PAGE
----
Testing AMD Kaveri's Dual Graphics Performance

By on February 14, 2014, 1:08 AM

Although the Steamroller cores in AMD's Kaveri-based A8-7600 APU brought a notable boost in CPU efficiency, it felt like the company was mostly focused on gaming performance with last month's update. The A8-7600 wasn't much faster than last year's A10-6800K, but it was quick enough to power modern titles such as BioShock Infinite and Tomb Raider without help from a discrete graphics card.

At the same time that AMD is beginning to deliver on a years-long promise of single-chip PC gaming, its effort toward Crossfiring integrated graphics with discrete graphics is finally maturing. Currently, Kaveri APUs can only be paired with one of two discrete GPUs: the Radeon R7 240 and R7 250. Both are sub-$100 cards that we wouldn't typically recommend gamers invest in, but when combined with the A10-7850K's on-die GPU, we could see performance that has bigger implications for value-oriented builders.

Read the complete review.




User Comments: 25

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mosu said:

Please elaborate on drivers used. I also would like to see how Mantle works in crossfire setups.

WangDangDoodle said:

I've been looking forward to this review, as I've been very curious about how the 7850K would perform with dual graphics. I'm planning to build myself a little Mini-ITX Steam Machine. Unfortunately, the performance of this APU, even with dual graphics, is a bit disappointing. Regardless, it's a good read. Thanks!

Guest said:

Too bad that you didn't test A10-7850K with 260X as you did with the i5-4430, just for performance comparison. It would be nice to have A8-7600 vs i3-4130 both tested with IGP and then with 260X, so we can see how big is a difference between CPU performance.

1 person liked this | hahahanoobs hahahanoobs said:

Great review Steven.

hahahanoobs hahahanoobs said:

Please elaborate on drivers used. I also would like to see how Mantle works in crossfire setups.

Mantle is still a work in progress. Look at the known issues in the 14.1 release notes.

1 person liked this | JC713 JC713 said:

Great review as always.

theBest11778 theBest11778 said:

I had an HP laptop with a 6750 Discrete and AMD A8 with Dual Graphics... it came out pretty much as the benchmarks here. With the Dual Graphics disabled it ran faster 90% of the time. Unless the APU's GPU, and the discrete are clocked the same, with the exact same memory speed (meaning you'd need to get the DDR3 version,) I'm guessing the system needs to wait to sync the two.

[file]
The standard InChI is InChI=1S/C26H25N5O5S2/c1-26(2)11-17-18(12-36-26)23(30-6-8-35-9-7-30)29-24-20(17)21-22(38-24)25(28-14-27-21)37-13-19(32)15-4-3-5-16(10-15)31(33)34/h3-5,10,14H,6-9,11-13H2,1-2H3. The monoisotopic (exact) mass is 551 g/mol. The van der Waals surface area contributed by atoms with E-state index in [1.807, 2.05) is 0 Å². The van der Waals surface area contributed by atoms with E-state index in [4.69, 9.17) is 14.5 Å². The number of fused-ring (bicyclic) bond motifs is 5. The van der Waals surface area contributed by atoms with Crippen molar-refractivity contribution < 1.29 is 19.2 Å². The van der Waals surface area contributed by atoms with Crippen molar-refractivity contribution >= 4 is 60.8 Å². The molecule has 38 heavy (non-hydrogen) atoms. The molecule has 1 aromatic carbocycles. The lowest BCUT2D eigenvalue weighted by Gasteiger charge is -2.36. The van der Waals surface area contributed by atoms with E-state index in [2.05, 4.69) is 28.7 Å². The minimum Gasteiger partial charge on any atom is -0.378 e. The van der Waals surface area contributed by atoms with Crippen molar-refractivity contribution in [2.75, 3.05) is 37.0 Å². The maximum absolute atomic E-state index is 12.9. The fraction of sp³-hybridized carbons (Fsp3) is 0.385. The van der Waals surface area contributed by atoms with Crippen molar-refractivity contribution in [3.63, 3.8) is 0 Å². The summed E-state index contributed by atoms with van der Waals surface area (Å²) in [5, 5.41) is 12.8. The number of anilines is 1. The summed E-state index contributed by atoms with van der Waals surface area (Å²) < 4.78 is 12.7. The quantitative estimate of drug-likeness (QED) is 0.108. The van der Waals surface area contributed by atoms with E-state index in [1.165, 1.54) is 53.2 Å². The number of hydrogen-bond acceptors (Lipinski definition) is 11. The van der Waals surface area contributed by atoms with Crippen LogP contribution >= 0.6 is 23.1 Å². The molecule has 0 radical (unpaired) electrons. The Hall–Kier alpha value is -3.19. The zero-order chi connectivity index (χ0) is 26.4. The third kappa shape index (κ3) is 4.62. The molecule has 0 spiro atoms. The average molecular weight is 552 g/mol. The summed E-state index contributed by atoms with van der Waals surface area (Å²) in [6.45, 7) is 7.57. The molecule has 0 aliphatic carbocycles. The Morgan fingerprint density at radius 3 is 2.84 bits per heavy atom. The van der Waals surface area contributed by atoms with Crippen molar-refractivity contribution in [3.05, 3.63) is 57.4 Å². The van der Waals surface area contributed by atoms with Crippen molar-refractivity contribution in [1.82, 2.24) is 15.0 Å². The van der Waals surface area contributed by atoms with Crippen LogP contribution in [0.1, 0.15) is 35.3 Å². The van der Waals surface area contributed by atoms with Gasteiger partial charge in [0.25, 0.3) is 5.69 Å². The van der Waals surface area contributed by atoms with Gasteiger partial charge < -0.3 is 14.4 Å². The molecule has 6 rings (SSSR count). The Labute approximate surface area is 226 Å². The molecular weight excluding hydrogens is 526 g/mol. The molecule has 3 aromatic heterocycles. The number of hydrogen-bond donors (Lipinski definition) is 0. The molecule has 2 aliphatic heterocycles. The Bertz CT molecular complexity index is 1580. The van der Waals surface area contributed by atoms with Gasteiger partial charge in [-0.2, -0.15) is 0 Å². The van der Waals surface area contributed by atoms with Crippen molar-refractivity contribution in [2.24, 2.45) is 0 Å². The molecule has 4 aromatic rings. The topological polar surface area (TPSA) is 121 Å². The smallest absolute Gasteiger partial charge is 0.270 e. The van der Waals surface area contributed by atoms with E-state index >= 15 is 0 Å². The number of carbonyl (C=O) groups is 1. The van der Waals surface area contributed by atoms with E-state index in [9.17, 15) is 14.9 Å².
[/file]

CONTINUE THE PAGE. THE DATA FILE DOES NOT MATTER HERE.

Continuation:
fps4ever said:

Wow...the inconsistency in AMD solutions is just mind boggling. Instant performance boost just by using an Intel cpu in the same price range. I so did not want that to be the case. And Mantle is just a band-aid on a universal performance problem for AMD. The current prices do not make the AMD combo a good buy.

GhostRyder GhostRyder said:

In truth I saw this coming because the 250 only has 384 Shader units (Which in truth is lower than the Shader units in the 7850K). In truth I knew the performance boost would not be enough to warrant buying that over a 260X. In reality, the only major advantage of the A10-7850K would be the HSA when utilized and the fact its an unlocked processor. Ive been playing with the 7850k, I got the one I built for a friend up to 4.5ghz without much effort, I would love to see a comparison between the locked ones and that one at that the max clock speeds just for the heck of it.

The sad fact is, AMD has not realised the better option to dual up with since this round they released two lower end cards than last gen to pair up with the GPU on the 7850K which results in poor performance in general. Its not an ideal situation unless space is an extreme issue, but a 260x is small to begin with so I doubt that would be a concern.

Great Review @Steve!

Adhmuz Adhmuz, TechSpot Paladin, said:

Is it me or for now this is a totally pointless technology, when enabled it actually slowed down the discrete graphics card... Sad really. Maybe when Mantle gets better it could use the APU and the GPU separately but instead to complement each other, otherwise combining the two just seems like a waste. For example run physics on the integrated GPU saving the CPU for what it's good at and the GPU for just graphics.

mosu said:

Great Review @Steve!

Check this: [link]

and this: [link]

Guest said:

It's questionable why someone would opt for an AMD A10-7850K + R7 250 instead of something like an Intel i3-4130 with a R7 260X. Faster CPU, faster graphics card, about the same price in total.

I went Trinity for my living room HTPC and really regret it now.

HSA has a ton of potential, as shown in some jaw-dropping benchmark results, but until software is designed to take advantage of it, it's not a great value for customers.